Hi everyone, welcome back to my not-at-all regular series on tactics and strategies for the Conquest LCG. This is going to be a fairly short article about deployment guidelines that I like to follow regardless of which faction I'm playing.
Cato or Urien - these tips still apply
Deployment can be a tricky proposition. You want to get the right units on the table, at the right planets, without telegraphing all of your intentions to your opponent. I've found success with the following general rules -- but these are by no means the only strategies out there and you should take some time to ask other players how they go about deploying their cards.
Command -- One of the key objectives in any deployment plan is getting a solid command presence on the board. In my article on Opening Hands I talked about how you want to look for cheap units with command hammers to help you early-on. The 1-for-1 cards (1 resource for 1 command hammer, i.e. Rogue Traders, Void Pirates, Shoota Mobs, Splintered Path Acolytes, etc) are usually the first cards to hit the board, as each player tries to gauge what the other has planned.
One of the first tricks I learned was how to deploy the 2-for-2 units (2 resources for 2 command hammers). These units are still relatively cheap, but can have a huge impact on the ensuing command struggle. The best way to play these guys is to wait until your last moves in deployment, or until your opponent has passed. This gives you the best chance to out-command your opponent's 1-icon cards.
Say your first move was to deploy a Sanctioned Psyker. A great unit with 2 hammers. But now, your opponent can choose to either avoid it or save a Promotion for that unit. Speaking of Promotion, the same idea holds true: wait until your last move, if possible, to maximize the effectiveness of your command tactics. By playing these cards at the end you severely limit the ways in which your opponent can react.
This principle is why, when playing Eldar, I generally wait until the very end of deployment to send out my Biel-Tan Guardians (1 resource for 2 hammers). Those guys are a very humble unit, but are often the unsung heroes of my Eldar games. The same practice holds true for Tau and their Recon Drones.
Preparing for Battle -- Of course, deployment isn't all about command. You also need to set yourself up to fight. Generally it can be helpful to wait to deploy your command units until you can guess your opponent's plans, but intimidation can also be a valid tactic.
There are many games where I'll want to grab a planet right away. Early in the game both players still have some flexibility with their win conditions, so opponents may be less likely to commit to a bloody fight early-on when they think they can come back later in the game. That is why I'll often drop a beefy unit early in deployment, as a way of saying "Don't come here, or I'll mess you up."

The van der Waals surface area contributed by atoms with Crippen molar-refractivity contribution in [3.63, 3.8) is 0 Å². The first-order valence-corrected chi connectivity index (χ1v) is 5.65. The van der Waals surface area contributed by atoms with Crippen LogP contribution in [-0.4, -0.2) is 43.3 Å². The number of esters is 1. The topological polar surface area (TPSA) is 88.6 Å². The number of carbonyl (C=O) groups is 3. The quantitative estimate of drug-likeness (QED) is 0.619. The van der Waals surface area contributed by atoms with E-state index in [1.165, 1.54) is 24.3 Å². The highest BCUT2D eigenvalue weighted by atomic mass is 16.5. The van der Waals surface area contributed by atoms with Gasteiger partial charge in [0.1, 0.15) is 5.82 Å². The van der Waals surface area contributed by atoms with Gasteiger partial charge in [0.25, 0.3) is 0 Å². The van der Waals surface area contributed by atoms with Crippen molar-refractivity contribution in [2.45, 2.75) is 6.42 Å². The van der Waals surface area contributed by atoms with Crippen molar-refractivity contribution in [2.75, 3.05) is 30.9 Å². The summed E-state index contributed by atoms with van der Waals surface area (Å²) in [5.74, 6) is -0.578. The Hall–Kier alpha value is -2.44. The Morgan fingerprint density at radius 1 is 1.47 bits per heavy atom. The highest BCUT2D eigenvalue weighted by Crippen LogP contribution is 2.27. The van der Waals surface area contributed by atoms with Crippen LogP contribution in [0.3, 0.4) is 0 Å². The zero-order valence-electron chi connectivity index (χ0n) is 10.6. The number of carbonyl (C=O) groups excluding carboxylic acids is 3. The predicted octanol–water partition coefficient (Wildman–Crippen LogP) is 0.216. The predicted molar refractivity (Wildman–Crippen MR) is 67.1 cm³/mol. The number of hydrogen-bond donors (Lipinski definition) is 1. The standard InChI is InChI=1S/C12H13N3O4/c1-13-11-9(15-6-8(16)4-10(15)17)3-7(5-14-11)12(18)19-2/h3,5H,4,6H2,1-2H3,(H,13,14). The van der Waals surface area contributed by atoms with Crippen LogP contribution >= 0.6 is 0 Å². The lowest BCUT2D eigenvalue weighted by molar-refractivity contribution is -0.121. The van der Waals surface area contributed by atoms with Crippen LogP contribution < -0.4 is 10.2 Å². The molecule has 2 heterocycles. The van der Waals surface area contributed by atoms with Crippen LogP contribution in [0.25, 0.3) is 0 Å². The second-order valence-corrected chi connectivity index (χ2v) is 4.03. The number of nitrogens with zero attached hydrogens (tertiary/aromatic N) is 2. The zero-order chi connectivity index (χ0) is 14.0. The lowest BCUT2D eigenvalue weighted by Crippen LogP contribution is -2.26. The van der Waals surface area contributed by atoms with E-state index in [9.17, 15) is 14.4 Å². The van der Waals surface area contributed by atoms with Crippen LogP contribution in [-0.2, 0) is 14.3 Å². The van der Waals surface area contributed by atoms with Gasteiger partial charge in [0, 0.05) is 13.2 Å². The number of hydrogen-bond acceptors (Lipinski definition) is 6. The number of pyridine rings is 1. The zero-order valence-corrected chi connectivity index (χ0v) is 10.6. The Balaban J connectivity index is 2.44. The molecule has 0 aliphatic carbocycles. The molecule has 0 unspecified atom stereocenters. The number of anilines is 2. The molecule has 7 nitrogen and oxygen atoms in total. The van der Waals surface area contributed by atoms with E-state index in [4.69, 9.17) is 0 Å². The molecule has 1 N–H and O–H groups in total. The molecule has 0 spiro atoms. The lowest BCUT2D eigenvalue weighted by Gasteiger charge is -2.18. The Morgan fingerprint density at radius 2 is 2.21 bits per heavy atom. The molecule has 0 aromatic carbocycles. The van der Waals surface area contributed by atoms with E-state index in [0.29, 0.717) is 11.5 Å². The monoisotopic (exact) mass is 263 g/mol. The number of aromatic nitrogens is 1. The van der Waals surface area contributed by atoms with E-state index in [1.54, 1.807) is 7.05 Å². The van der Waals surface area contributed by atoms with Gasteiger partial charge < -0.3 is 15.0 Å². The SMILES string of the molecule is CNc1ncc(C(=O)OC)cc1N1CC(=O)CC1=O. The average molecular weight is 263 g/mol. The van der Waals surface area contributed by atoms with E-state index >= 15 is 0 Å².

They're here to mess you up
Likewise, you can force an opponent to over-commit to a battle by playing a cheap but tough unit at a planet 1 fight that your opponent needs. Great examples are Snakebite Thug and Warlock Destructor. Those units easily swing above their 2-cost, and can force your opponent to spend extra resources and use warlord commitment to deal with them, leaving your own warlord free to gobble command that turn.
As a side note: If I'm playing against Chaos, and I have initiative, I will try to get my big combat units out early, in case they drop a Slaanesh's Temptation later in deployment.
Stalling -- Quite simply, this means taking extra actions in deployment to get your opponent to pass before you do. Playing cheap deploy events, supports, and attachments all bring your opponent one step closer to ending their deployment, leaving you free to counter their units at the planets. Ammo Depot is one of the best cards for this, and Promise of Glory is another staple "stall" card.
Once your opponent passes, he can no longer react to your moves, which means you're dictating the flow of the game.
Tying It All Together -- The big deployment secret is that there isn't a secret: there is no one rule or guideline that will lead you to success every time. One of the great aspects of Conquest is the way in which every phase becomes a battle of wills, with opponents bluffing their strength, feigning vulnerability, and playing up their faction's deadly tricks.
Mostly you'll need to practice and see what works for you. But, if you follow some of my advice, I think you'll find a good amount of success. Thanks for reading! If you have anything you'd like to share then leave a comment below to get the conversation rolling!
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